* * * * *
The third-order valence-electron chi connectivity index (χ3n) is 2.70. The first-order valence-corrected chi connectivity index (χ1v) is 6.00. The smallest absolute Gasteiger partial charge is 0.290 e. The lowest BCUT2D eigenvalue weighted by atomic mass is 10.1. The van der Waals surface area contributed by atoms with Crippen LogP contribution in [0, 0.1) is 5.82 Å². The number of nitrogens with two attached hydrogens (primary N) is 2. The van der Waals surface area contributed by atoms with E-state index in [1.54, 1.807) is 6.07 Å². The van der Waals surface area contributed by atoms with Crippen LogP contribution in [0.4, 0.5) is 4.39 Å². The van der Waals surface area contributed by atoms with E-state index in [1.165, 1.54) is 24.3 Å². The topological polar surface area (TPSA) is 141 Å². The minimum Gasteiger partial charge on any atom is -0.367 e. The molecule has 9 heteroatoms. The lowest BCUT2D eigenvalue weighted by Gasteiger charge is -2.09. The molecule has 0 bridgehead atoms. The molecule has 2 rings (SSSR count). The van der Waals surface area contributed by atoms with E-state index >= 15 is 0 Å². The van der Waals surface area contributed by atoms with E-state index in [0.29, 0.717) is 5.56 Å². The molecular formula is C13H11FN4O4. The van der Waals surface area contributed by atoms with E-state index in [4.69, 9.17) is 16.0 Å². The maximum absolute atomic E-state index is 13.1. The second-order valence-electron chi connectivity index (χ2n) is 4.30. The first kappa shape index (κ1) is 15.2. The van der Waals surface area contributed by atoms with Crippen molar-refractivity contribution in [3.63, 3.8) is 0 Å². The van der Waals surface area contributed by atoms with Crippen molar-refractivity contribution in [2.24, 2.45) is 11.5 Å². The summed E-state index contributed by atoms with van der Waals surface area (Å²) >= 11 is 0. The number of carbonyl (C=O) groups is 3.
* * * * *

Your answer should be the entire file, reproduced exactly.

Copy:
The third-order valence-electron chi connectivity index (χ3n) is 2.70. The first-order valence-corrected chi connectivity index (χ1v) is 6.00. The smallest absolute Gasteiger partial charge is 0.290 e. The lowest BCUT2D eigenvalue weighted by atomic mass is 10.1. The van der Waals surface area contributed by atoms with Crippen LogP contribution in [0, 0.1) is 5.82 Å². The number of nitrogens with two attached hydrogens (primary N) is 2. The van der Waals surface area contributed by atoms with E-state index in [1.54, 1.807) is 6.07 Å². The van der Waals surface area contributed by atoms with Crippen LogP contribution in [0.4, 0.5) is 4.39 Å². The van der Waals surface area contributed by atoms with E-state index in [1.165, 1.54) is 24.3 Å². The topological polar surface area (TPSA) is 141 Å². The minimum Gasteiger partial charge on any atom is -0.367 e. The molecule has 9 heteroatoms. The lowest BCUT2D eigenvalue weighted by Gasteiger charge is -2.09. The molecule has 0 bridgehead atoms. The molecule has 2 rings (SSSR count). The van der Waals surface area contributed by atoms with E-state index >= 15 is 0 Å². The van der Waals surface area contributed by atoms with E-state index in [0.29, 0.717) is 5.56 Å². The molecular formula is C13H11FN4O4. The van der Waals surface area contributed by atoms with E-state index in [4.69, 9.17) is 16.0 Å². The maximum absolute atomic E-state index is 13.1. The second-order valence-electron chi connectivity index (χ2n) is 4.30. The first kappa shape index (κ1) is 15.2. The van der Waals surface area contributed by atoms with Crippen molar-refractivity contribution in [3.63, 3.8) is 0 Å². The van der Waals surface area contributed by atoms with Crippen molar-refractivity contribution in [2.24, 2.45) is 11.5 Å². The summed E-state index contributed by atoms with van der Waals surface area (Å²) >= 11 is 0. The number of carbonyl (C=O) groups is 3.